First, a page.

Monday, August 17, 2015

Do Amazon’s Leadership Principles Apply to Health Reform?

Yesterday’s New York Times front-page exposure on Amazon’s leadership principles has made quite a splash ("Inside Amazon" Wrestling Big Ideas in a Bruising Marketplace," Aug. 16, 2015).

The article brings into question whether these principles are too harsh, rely too much on data rather than human relationships, and drive talented people out of the company.

On the contrary, Amazon says. Its CEO and founder, Jeff Bozos, and his followers and investors, claim Amazon has effectively deployed a dazzling array of metric measurements to create discipline among its staff and employees, to select effective leaders, to cut through red tape, bureaucracy, and politics; to focus on outcomes and performance, and to build a premier online high tech company. Amazon employs 183, 000 people and ranks at the number one retail company in the world, now surpassing Walmart in stock market value.

Here are the 14 leadership principles, as explained by Amazon.

1. Customer Obsession
Leaders start with the customer and work backwards. They work vigorously to earn and keep customer trust. Although leaders pay attention to competitors, they obsess over customers.

2. Ownership
Leaders are owners. They think long term and don’t sacrifice long-term value for short-term results. They act on behalf of the entire company, beyond just their own team. They never say “that’s not my job".

3. Invent and Simplify
Leaders expect and require innovation and invention from their teams and always find ways to simplify. They are externally aware, look for new ideas from everywhere, and are not limited by “not invented here". As we do new things, we accept that we may be misunderstood for long periods of time.

4. Leaders Are Right, A Lot
Leaders are right a lot. They have strong business judgment and good instincts. They seek diverse perspectives and work to disconfirm their beliefs.

5. Hire and Develop The Best
Leaders raise the performance bar with every hire and promotion. They recognize exceptional talent, and willingly move them throughout the organization. Leaders develop leaders and take seriously their role in coaching others. We work on behalf of our people to invent mechanisms for development like Career Choice.

6. Insist on the Highest Standards
Leaders have relentlessly high standards - many people may think these standards are unreasonably high. Leaders are continually raising the bar and driving their teams to deliver high quality products, services and processes. Leaders ensure that defects do not get sent down the line and that problems are fixed so they stay fixed.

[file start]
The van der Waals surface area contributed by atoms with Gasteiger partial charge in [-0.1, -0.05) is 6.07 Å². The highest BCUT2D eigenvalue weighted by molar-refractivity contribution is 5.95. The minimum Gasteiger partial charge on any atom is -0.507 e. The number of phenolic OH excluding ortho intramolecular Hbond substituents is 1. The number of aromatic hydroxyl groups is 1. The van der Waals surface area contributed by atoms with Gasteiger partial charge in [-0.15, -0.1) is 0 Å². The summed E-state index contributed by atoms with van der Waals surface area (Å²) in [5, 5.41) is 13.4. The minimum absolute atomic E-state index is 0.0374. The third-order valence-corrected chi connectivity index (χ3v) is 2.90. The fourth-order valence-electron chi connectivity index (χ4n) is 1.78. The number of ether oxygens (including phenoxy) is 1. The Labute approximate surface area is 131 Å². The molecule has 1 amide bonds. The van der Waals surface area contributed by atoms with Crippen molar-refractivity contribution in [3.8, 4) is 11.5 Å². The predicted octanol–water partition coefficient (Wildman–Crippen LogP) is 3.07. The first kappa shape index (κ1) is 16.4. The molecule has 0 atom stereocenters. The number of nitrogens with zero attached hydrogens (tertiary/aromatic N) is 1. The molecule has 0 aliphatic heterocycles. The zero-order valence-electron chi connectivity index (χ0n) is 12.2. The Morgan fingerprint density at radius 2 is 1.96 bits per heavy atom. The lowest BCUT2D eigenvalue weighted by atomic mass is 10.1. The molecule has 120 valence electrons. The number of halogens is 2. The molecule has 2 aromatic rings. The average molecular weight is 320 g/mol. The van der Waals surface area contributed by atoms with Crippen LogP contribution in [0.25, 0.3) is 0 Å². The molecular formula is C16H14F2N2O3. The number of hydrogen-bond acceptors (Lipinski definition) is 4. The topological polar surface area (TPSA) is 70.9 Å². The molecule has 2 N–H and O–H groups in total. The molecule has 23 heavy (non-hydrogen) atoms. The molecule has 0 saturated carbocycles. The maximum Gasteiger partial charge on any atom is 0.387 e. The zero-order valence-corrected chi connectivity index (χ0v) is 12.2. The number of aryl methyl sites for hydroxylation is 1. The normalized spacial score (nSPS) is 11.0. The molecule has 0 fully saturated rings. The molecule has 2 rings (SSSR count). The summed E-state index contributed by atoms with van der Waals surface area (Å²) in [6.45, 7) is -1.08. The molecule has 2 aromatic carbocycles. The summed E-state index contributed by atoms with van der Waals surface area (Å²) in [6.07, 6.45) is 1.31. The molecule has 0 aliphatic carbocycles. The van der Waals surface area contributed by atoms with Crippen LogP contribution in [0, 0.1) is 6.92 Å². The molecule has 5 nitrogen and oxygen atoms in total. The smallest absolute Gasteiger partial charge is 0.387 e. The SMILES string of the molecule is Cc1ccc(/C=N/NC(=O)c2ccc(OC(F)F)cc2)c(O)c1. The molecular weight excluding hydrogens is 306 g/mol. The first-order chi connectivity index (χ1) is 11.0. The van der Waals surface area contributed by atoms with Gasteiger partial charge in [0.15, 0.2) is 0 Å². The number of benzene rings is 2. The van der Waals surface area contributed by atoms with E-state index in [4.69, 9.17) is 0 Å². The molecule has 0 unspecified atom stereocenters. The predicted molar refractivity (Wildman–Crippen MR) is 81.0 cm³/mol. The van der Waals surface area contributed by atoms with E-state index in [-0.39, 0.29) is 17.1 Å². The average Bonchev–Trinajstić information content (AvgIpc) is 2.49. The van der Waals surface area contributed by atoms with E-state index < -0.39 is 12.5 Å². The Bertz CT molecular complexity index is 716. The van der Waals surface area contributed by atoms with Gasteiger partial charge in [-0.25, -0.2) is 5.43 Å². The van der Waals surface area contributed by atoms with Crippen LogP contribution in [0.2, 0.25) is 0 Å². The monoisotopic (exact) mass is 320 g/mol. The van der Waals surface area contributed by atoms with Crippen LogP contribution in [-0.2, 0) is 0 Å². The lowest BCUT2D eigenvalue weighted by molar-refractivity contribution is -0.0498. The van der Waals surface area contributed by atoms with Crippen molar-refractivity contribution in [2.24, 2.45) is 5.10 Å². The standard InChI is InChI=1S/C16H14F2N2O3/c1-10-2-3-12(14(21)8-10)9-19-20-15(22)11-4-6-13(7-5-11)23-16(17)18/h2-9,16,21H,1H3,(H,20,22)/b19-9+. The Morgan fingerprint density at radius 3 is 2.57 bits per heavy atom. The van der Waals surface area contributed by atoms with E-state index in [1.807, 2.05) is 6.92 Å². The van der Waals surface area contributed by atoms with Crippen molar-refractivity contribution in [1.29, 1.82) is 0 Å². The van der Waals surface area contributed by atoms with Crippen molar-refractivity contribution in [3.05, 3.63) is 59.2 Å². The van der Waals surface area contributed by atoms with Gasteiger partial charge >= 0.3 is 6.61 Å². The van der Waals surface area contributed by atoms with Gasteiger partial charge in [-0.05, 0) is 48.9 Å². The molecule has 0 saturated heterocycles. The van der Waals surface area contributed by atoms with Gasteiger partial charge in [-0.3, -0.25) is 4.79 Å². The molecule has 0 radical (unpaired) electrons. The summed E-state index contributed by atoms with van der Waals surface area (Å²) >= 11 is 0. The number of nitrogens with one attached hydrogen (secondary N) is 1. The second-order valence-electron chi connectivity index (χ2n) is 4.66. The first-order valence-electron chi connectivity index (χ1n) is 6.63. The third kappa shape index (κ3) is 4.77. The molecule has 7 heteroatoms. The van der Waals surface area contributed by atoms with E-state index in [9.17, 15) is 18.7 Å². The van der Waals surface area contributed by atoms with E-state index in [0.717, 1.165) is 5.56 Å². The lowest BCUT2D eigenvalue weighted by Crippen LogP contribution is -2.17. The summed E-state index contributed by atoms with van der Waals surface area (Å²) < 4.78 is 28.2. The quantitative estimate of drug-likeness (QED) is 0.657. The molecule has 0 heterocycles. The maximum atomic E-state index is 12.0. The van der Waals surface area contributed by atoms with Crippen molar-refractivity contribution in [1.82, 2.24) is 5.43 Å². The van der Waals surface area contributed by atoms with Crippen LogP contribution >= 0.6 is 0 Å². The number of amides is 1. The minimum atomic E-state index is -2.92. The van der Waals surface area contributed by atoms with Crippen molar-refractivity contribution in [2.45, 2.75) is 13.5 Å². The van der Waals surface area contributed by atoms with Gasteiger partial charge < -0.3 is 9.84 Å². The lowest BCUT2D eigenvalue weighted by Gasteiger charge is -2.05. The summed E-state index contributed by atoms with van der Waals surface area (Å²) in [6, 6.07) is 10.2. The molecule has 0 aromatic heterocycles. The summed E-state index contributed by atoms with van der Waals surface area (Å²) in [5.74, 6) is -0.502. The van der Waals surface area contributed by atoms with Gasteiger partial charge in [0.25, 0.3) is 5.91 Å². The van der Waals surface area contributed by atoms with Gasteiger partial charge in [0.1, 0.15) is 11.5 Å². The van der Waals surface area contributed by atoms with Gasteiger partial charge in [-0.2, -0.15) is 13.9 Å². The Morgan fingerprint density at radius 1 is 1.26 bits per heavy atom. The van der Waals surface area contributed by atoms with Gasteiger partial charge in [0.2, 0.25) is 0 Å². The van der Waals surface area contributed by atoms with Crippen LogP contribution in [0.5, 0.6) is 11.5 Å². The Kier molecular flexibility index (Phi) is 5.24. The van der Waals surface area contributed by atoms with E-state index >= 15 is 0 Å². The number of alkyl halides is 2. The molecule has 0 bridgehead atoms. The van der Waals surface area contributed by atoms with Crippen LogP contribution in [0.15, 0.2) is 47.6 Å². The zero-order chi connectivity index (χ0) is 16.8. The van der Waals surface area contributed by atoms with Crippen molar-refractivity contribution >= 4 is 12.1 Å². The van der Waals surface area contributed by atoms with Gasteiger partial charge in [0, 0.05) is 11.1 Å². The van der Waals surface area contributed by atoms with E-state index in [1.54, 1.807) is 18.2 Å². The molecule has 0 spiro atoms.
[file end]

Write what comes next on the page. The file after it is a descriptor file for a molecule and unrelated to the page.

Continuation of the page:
7. Think Big
Thinking small is a self-fulfilling prophecy. Leaders create and communicate a bold direction that inspires results. They think differently and look around corners for ways to serve customers.

8. Bias for Action
Speed matters in business. Many decisions and actions are reversible and do not need extensive study. We value calculated risk taking.

9. Frugality
Accomplish more with less. Constraints breed resourcefulness, self-sufficiency and invention. There are no extra points for growing headcount, budget size or fixed expense.

10. Learn and Be Curious
Leaders are never done learning and always seek to improve themselves. They are curious about new possibilities and act to explore them.

11. Earn Trust
Leaders listen attentively, speak candidly, and treat others respectfully. They are vocally self-critical, even when doing so is awkward or embarrassing. Leaders do not believe their or their team’s body odor smells of perfume. They benchmark themselves and their teams against the best.

12. Dive Deep
Leaders operate at all levels, stay connected to the details, audit frequently, and are skeptical when metrics and anecdote differ. No task is beneath them.

13. Have Backbone; Disagree and Commit
Leaders are obligated to respectfully challenge decisions when they disagree, even when doing so is uncomfortable or exhausting. Leaders have conviction and are tenacious. They do not compromise for the sake of social cohesion. Once a decision is determined, they commit wholly.

14. Deliver Results
Leaders focus on the key inputs for their business and deliver them with the right quality and in a timely fashion. Despite setbacks, they rise to the occasion and never settle.

Do these leadership principles apply to health care?

Yes, health care needs leadership principles.

Yes, health care needs to be obsessed with patients.

Yes, health care needs to earn the trust of the populace.

Yes, health needs to measure its results, and metrics are one way to measure these results.

No, health care is not a private business and cannot impose its will on its employees.

No, metrics are not the only way to measure value and satisfaction.

No, physicians and other health care professionals are not employees, devoted to carrying out the mission of their employer.

No, health care is not a high tech profit-based enterprise, it is a human relationship between professionals and the American public, who believe a non-profit safety net is an essential part of the human equation.

That said, it Amazon’s leadership principles have much to teach us about the importance of disciple, focus, and data as tools to improve health care performance.

No comments: